I left the museum and returned to the western complex, and this time I was cautious and more alert. As I entered the gate I told myself, “There is no need to hop from temple to temple. Start here, where you are.” I took the first left-turning path and saw a small temple with two enormous temples looming behind it. The little temple intrigued me. It had no walls—the roof was supported only by pillars, and as I approached I saw that the interior was almost entirely filled by the monolith of a huge animal. A nearby sign read: “Varaha Mandir” [the temple of the boar incarnation of Vishnu].
The most famous incarnations of Vishnu are Rama and Krishna, and it is quite rare to find a temple dedicated to Varaha. However, in esoteric traditions the Varaha incarnation takes precedence over the others because its purpose is nothing less than the deliverance of the entire planet. According to the Puranas, it happened like this:
There was a mighty king, Hiranyaksha, who found great joy in amassing wealth (hiranya = gold). His senses and mind (aksha) were completely focused on it, and in the pursuit of material possessions he conquered the whole world. During his reign much of the Earth sank into the ocean; what remained was fouled with waste. Everyone lived in fear, and the ecosystem was so out of balance that the Earth fell from its axis. The vitality drained from humans, animals, plants, and even the minerals, and as the ecosystem crumbled, all forms of life began to suffocate. The soul of the planet cried out in despair.
Vishnu, the preserver of the universe, responded by assuming the form of a gigantic boar that ground to dust all those who tried to prevent him from rescuing Mother Earth. Then, cradling the planet between his tusks and forehead, he restored it to its axis, and as he did, the benevolent forces of nature reasserted themselves, restoring the planet to health and balance.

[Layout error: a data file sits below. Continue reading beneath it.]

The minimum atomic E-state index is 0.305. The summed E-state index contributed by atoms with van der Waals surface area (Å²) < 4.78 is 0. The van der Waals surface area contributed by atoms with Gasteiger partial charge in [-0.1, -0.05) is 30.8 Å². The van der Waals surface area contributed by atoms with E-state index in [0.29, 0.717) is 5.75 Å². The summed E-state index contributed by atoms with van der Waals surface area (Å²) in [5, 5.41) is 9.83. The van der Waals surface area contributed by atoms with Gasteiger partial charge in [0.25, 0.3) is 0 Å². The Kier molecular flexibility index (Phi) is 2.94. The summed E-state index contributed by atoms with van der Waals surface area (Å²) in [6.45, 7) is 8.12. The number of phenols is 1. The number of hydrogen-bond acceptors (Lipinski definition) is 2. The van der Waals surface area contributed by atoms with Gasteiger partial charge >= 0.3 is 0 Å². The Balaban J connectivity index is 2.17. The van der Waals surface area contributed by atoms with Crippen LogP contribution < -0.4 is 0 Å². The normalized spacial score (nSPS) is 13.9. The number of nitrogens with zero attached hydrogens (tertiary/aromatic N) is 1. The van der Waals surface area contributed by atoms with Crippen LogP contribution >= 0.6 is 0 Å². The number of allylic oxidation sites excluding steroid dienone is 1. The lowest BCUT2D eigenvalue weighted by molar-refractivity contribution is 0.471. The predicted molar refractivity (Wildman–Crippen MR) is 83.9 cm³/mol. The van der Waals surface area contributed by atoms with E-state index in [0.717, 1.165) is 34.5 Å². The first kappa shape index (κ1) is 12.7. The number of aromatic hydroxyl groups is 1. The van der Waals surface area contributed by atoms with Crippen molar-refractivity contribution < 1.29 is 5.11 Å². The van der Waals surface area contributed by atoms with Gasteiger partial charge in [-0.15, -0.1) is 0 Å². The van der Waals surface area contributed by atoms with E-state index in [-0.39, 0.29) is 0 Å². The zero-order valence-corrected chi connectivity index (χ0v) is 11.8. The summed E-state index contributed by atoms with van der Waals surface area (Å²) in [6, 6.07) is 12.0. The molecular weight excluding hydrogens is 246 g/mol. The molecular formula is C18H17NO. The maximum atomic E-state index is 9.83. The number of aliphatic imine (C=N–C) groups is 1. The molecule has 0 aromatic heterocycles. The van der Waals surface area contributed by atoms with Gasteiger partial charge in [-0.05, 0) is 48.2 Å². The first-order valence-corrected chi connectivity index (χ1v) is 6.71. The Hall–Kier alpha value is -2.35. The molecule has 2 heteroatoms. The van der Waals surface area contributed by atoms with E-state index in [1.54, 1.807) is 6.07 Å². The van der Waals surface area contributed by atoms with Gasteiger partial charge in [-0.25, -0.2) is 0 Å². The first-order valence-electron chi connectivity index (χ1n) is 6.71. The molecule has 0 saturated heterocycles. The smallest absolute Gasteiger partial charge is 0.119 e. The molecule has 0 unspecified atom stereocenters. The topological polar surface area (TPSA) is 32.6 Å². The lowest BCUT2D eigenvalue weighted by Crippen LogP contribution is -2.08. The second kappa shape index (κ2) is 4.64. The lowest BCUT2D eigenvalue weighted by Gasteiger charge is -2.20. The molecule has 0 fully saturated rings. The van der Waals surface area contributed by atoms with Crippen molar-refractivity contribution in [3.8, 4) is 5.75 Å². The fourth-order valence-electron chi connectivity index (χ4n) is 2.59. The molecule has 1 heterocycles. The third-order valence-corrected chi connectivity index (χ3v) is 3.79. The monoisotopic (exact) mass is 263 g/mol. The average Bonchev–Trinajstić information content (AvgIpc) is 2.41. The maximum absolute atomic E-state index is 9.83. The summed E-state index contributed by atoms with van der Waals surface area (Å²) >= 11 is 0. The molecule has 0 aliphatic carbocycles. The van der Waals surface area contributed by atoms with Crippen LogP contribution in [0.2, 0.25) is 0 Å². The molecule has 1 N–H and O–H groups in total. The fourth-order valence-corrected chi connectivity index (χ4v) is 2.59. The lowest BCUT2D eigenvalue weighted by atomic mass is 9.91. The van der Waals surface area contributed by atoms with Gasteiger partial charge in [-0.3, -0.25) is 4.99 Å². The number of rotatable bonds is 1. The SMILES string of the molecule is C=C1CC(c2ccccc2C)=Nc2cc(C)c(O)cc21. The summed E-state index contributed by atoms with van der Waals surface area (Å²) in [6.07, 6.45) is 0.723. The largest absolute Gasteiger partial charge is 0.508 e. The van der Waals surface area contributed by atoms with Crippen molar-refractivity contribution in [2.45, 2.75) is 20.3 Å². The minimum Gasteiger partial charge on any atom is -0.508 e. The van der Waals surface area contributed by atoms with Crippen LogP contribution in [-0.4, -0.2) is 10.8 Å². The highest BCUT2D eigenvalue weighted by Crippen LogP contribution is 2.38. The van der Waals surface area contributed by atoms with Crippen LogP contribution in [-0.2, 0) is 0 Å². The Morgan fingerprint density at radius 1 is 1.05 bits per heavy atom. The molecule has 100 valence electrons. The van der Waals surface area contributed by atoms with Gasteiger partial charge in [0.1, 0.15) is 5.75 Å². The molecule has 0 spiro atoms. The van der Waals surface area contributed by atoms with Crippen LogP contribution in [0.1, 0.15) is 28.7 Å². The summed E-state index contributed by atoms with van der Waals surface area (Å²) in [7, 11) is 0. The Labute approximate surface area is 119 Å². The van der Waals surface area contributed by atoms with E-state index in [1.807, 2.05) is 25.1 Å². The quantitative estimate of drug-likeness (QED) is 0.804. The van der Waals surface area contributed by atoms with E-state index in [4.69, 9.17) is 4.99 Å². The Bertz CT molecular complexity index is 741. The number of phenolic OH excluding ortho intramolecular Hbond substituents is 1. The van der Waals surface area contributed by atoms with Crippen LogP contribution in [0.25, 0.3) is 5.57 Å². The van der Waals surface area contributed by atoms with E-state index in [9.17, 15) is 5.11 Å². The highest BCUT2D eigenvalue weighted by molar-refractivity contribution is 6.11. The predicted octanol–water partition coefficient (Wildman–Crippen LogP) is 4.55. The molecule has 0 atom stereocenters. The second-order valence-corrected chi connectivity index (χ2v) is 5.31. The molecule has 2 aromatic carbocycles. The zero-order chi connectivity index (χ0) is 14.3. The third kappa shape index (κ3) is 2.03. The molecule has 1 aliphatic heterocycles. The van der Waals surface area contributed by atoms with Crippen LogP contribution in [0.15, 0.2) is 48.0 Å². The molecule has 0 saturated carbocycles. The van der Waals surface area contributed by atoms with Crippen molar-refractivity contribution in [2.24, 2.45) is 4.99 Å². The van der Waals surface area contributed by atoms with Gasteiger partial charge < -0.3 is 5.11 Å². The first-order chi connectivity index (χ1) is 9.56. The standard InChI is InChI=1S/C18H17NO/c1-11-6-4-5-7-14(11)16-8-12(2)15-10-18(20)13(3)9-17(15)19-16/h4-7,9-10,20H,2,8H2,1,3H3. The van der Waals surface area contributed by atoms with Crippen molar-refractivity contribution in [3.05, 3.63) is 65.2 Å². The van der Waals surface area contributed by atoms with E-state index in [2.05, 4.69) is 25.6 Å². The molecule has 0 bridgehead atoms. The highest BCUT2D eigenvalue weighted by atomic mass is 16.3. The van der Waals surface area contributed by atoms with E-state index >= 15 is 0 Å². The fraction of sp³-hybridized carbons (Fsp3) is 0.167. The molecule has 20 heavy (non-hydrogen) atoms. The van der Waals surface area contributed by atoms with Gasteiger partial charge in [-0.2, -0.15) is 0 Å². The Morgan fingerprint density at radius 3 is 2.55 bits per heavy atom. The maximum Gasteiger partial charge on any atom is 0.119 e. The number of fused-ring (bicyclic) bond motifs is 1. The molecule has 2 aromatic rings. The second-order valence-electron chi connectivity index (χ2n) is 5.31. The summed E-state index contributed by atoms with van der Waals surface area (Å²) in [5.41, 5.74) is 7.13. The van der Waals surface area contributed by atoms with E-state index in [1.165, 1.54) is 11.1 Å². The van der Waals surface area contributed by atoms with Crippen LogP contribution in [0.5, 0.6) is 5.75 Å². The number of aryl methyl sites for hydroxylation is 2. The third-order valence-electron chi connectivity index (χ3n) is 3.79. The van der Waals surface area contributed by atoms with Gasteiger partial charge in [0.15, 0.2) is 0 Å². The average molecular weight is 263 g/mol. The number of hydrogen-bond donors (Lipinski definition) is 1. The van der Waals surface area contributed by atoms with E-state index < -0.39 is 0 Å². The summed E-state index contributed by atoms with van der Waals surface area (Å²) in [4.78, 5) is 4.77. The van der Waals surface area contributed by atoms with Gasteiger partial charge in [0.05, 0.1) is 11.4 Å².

Still, the aura of fear and mistrust engendered by the wicked Hiranyaksha lingered. Everyone feared that Varaha, this giant creature, might be yet another tyrant (he was so huge and so radiant that no one could see him clearly). So the celestial beings descended from heaven and joined the sages in their prayers that Varaha withdraw his effulgence and restrain his glory. And as he did so, the awe and fear he inspired gave way to a sense of serenity, security, and trust. There was a grand celebration that culminated in the marriage of Varaha and Mother Earth. And that is why in Indian mythology the god Vishnu, in the form of a boar, and Mother Earth are worshipped as husband and wife.
The Source of True Understanding
According to historians, after Sixty-Four Yoginis, Varaha Mandir is the oldest temple at Khajuraho. As I walked around it I realized that its existence clearly demonstrates that Khajuraho is the shrine of Mother Nature. The Sixty-Four Yoginis represent the numberless forces that govern, guide, and nurture everyone and everything in this world. They are the benevolent forces of nature, and the first step toward meditating on the Divine Mother is to understand and heal our relationship with her natural world.
The vitality of our natural resources has declined drastically, and so has the vitality of the creatures who depend on them. This is because the Sixty-Four Yoginis, the creative forces within and without, are under constant attack from the forces of self-serving materialism.
In fact, maintaining our connection with nature is essential to any form of spiritual practice. According to the sages, those who see a difference between nature and God are bound to be destructive. The arrogance that makes us feel that we are the owners of this planet gives birth to Hiranyaksha, the self-serving, materialistic demon who lodges in the heart of each of us and causes us to destroy our own home. As we all know, the vitality of our natural resources—air, water, and soil—has declined drastically, and so has the vitality of the creatures who depend on them. This is because the Sixty-Four Yoginis, the creative forces within and without, are under constant attack from the forces of self-serving materialism.
I had gone to the shrine of Sixty-Four Yoginis with the eyes of a tourist and found it lifeless. How silly I had been! Now, thanks to Ganesha, the Divine Mother who had blessed my master with her vision had brought me to Varaha. Standing here, gazing at the ancient temple, I realized that in this era of planetary crisis it is time to turn to Varaha, the divine boar whose body is made of pure knowledge. This is the source of true understanding of ourselves and others. Ultimately, it is this understanding that will unravel the mystery of Sixty-Four Yoginis.